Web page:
442982 T4 Bacteriophage Behavior on Paper: Stability after Drying and Long-Term Storage

Monday, November 9, 2015
Exhibit Hall 1 (Salt Palace Convention Center)
Christoper Lim, Chemical and Biological Engineering, Iowa State University, Ames, IA and Rebecca Cademartiri, Chemical and Biological Engineering and Materials Science and Engineering, Iowa State University, Ames, IA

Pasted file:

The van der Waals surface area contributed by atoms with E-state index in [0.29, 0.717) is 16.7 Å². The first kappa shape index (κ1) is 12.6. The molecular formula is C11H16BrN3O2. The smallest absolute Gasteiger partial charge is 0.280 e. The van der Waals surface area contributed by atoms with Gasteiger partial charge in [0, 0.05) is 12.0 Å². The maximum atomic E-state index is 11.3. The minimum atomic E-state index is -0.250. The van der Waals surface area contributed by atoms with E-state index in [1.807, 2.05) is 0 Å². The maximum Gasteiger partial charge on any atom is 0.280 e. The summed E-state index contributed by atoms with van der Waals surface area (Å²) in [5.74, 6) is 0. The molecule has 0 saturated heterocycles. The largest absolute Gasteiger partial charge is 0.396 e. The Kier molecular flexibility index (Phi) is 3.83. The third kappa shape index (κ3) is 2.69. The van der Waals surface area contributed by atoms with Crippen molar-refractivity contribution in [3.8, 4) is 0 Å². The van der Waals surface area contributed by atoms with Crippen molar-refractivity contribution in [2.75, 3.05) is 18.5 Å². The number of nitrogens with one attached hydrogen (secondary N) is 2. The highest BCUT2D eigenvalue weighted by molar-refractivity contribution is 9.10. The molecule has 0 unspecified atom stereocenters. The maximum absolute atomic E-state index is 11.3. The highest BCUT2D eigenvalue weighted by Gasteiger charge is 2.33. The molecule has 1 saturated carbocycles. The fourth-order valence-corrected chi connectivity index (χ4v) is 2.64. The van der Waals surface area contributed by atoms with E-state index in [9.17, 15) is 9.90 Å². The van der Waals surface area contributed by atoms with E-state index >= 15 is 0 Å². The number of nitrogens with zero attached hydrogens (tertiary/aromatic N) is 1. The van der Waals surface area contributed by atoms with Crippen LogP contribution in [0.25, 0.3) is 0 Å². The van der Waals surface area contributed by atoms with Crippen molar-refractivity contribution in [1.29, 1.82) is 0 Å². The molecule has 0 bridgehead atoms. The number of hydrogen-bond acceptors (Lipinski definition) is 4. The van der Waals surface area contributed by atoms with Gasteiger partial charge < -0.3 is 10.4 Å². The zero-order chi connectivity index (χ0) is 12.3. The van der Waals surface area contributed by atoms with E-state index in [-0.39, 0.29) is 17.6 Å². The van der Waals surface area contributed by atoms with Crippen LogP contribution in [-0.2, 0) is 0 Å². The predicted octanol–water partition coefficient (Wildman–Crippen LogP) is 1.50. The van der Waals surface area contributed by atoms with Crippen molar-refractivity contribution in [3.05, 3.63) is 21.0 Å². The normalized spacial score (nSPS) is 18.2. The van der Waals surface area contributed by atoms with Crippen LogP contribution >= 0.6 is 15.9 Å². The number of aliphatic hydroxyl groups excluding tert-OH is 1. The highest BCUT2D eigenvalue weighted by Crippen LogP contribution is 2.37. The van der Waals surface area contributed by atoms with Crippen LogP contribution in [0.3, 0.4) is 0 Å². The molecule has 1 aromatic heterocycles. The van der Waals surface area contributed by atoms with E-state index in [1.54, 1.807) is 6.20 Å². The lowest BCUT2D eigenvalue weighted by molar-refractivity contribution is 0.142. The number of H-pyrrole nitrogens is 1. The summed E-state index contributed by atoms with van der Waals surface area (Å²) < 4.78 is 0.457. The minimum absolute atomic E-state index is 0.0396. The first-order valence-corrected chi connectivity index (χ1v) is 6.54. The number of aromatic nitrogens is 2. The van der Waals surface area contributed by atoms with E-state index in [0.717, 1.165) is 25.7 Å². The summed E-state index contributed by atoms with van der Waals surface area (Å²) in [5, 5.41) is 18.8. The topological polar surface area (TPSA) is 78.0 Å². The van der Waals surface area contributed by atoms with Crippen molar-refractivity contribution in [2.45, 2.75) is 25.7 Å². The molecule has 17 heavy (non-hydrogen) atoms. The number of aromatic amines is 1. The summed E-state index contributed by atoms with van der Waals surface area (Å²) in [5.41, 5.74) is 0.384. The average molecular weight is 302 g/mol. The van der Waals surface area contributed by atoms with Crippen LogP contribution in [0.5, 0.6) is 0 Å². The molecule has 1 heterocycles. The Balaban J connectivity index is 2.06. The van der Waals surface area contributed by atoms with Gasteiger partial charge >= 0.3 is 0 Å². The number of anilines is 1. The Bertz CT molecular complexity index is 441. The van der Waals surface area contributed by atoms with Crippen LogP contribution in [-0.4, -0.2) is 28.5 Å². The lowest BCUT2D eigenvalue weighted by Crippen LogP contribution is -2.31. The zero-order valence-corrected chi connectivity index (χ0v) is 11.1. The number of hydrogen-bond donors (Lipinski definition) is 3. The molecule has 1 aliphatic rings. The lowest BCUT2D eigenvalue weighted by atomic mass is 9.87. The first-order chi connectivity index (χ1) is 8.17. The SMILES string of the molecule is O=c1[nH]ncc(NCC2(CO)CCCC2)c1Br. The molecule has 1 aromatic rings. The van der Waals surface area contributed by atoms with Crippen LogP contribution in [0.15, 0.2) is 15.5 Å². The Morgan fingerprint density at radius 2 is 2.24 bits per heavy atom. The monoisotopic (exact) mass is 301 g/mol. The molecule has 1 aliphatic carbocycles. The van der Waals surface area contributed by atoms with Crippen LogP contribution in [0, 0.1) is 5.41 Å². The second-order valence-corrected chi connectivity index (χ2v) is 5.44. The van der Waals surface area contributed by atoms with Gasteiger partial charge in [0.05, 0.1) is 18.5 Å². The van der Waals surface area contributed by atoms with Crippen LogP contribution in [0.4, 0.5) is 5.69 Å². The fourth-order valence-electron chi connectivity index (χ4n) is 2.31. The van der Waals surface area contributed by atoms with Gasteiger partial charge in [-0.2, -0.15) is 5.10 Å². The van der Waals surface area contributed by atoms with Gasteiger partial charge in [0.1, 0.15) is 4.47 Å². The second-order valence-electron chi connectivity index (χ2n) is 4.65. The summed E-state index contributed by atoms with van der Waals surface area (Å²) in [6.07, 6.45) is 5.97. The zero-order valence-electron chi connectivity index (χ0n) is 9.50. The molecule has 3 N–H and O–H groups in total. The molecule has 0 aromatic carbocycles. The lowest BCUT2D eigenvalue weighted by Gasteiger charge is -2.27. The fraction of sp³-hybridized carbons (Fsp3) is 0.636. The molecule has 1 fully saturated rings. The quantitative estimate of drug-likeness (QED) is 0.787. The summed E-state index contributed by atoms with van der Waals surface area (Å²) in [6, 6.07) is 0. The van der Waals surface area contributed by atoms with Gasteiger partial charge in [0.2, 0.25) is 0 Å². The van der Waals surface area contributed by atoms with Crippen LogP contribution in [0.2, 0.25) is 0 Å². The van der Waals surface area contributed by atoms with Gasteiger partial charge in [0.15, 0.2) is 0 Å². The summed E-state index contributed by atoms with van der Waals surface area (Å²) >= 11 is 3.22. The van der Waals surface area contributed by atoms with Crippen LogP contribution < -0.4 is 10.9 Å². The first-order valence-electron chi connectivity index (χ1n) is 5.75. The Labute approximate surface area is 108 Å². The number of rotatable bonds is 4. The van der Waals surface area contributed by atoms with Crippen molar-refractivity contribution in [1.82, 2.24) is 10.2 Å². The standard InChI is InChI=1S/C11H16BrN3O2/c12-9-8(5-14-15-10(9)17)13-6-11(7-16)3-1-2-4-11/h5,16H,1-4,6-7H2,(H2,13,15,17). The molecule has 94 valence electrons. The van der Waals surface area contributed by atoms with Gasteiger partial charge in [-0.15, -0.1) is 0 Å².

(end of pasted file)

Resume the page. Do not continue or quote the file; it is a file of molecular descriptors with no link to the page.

Bacteriophages, virus that attack and potentially kill bacteria, have a great potential in both bacteria detection and eradication. One of the reasons is because of their specific interactions with the host bacteria. Being able to store bacteriophages on a solid substrate will open more possibility in their applications. Our research focuses on the drying and storing of T4 bacteriophages on paper. Paper, a cheap and ubiquitous substrate, can both be used in detection and as delivery vehicle for bacteria eradication. Here we report the influence of the drying technique on the survival of bacteriophages on paper. To further improve the survivability of the bacteriophages, stabilizers such as skim milk and polyethylene glycol were added prior to drying of the paper samples containing T4 bacteriophages. We tested several different drying methods namely slow and quick air-drying, heat-drying, and freeze-drying. We also studied both the short-term and long-term survival of dry bacteriophages on paper at room temperature. To better compare samples, we developed a method to quantify the area of clearing around a paper and compare those areas between samples taken at different days. We achieved the best results through the combination of air-drying and skim milk, which kept the bacteriophage active for 56 days.

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